AMQP (Advanced Message Queuing Protocol) is an open standard protocol for message-oriented middleware. Like most standards, the direction has taken a few twists and turns during the process of standardization and is in the final stages of being ratified as AMQP 1.0 within the OASIS body. From there AMQP will move on to become an international standard through ISO/IEC.
The biggest contributor to the confusion around AMQP is due to the fact AMQP took a drastic turn in direction between 0.9.1 and 1.0.
Why does AMQP Matter?
Like any standard (remember WS-*?) the AMQP standard may not affect or matter to you but for some it will be important to understand. I’ve been informed that specific industries will require AMQP 1.0 which means if you are already or want to do business in these areas you should get informed about this standard and your available options.
Let’s create a fictional situation (I’m not proposing this is how you would solve this problem) where we want to send log messages to 2 different services. One service will receive critical error messages to dispatch to support staff while another service will receive warnings and info messages for dashboard displays. The composition of the messaging topology may look something like this.
With this diagram we can highlight the areas the different AMQP specifications take place.
Up to AMQP 0.9.1 the AMQP group was focused on standardizing client to broker wire level protocol and broker messaging capabilities.
The message broker capabilities allow composing message routing using exchanges, queues and bindings.
Exchanges receive messages from client applications via the network wire-level protocol and route messages to queues based on the routing rules defined by bindings. Routing rules using bindings are created on message properties or content.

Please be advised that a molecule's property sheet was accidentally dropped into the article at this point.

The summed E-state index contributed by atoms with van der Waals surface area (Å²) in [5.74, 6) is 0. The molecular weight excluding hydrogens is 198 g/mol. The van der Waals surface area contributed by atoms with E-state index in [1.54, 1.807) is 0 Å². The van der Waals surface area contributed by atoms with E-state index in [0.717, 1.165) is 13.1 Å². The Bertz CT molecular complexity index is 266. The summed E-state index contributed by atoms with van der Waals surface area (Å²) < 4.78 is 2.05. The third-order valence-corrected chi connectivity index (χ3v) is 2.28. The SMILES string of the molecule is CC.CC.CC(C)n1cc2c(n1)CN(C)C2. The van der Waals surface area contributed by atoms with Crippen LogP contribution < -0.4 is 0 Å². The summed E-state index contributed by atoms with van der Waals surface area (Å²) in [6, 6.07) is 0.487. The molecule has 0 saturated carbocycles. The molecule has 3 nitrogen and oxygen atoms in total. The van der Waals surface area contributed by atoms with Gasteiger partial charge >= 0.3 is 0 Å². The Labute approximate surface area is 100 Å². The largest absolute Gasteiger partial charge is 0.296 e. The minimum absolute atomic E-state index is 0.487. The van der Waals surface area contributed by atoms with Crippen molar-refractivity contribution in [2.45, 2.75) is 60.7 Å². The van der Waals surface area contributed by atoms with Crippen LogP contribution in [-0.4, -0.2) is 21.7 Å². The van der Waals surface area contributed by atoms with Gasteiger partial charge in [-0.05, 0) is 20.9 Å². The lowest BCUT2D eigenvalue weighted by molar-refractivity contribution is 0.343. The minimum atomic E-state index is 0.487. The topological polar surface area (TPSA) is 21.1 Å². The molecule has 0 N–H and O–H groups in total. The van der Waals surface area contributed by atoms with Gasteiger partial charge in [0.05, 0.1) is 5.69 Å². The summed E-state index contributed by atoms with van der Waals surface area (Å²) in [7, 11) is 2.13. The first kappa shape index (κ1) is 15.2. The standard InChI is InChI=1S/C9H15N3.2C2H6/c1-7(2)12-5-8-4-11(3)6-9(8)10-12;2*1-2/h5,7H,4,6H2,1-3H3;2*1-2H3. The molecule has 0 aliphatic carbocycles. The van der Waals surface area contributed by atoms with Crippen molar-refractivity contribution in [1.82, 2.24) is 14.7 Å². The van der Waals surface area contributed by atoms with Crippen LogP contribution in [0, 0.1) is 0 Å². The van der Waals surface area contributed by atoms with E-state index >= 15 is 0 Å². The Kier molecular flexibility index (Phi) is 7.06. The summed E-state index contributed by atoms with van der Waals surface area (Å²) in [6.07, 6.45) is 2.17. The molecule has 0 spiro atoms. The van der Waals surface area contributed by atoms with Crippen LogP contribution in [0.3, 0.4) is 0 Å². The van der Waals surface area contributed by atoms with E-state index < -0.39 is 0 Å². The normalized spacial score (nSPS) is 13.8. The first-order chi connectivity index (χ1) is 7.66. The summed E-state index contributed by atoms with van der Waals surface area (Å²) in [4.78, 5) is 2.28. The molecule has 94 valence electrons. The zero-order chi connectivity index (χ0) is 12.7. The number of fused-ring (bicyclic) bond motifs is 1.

Message queues receive and store messages from clients or exchanges. Messages are removed from a client pulling off the queue.
Bindings define the routing rules and relationship between an exchange and message queues.
This is called the “AMQ model” which attempts to provide a standard for the following:
- Guarantee interoperability between conforming implementations.
- Provide explicit control over the quality of service.
- Complete configuration of server wiring via the protocol.
The AMQP 0.9.1 specification has commands for creating and managing exchanges, queues and bindings.
Highlighted in red are the messaging capabilities (AMQP model) defined in AMQP 0.9.1.
Network wire-level protocol
This portion of the standard defined client to broker communications. The standardization of the wire-level protocol attempts to provide the following:
- Compact, using a binary encoding that packs and unpacks rapidly.
- Messages of any size without significant limit.
- Multiple channels across a single connection.
- Long-lived, with no significant in-built limitations.
- Asynchronous command pipe-lining.
Highlighted in red is the network wire-level protocol.
In summary, AMQP 0.9.1 describes the bytes going over the wire and the API’s available for configuring the message routing and quality of service of the broker.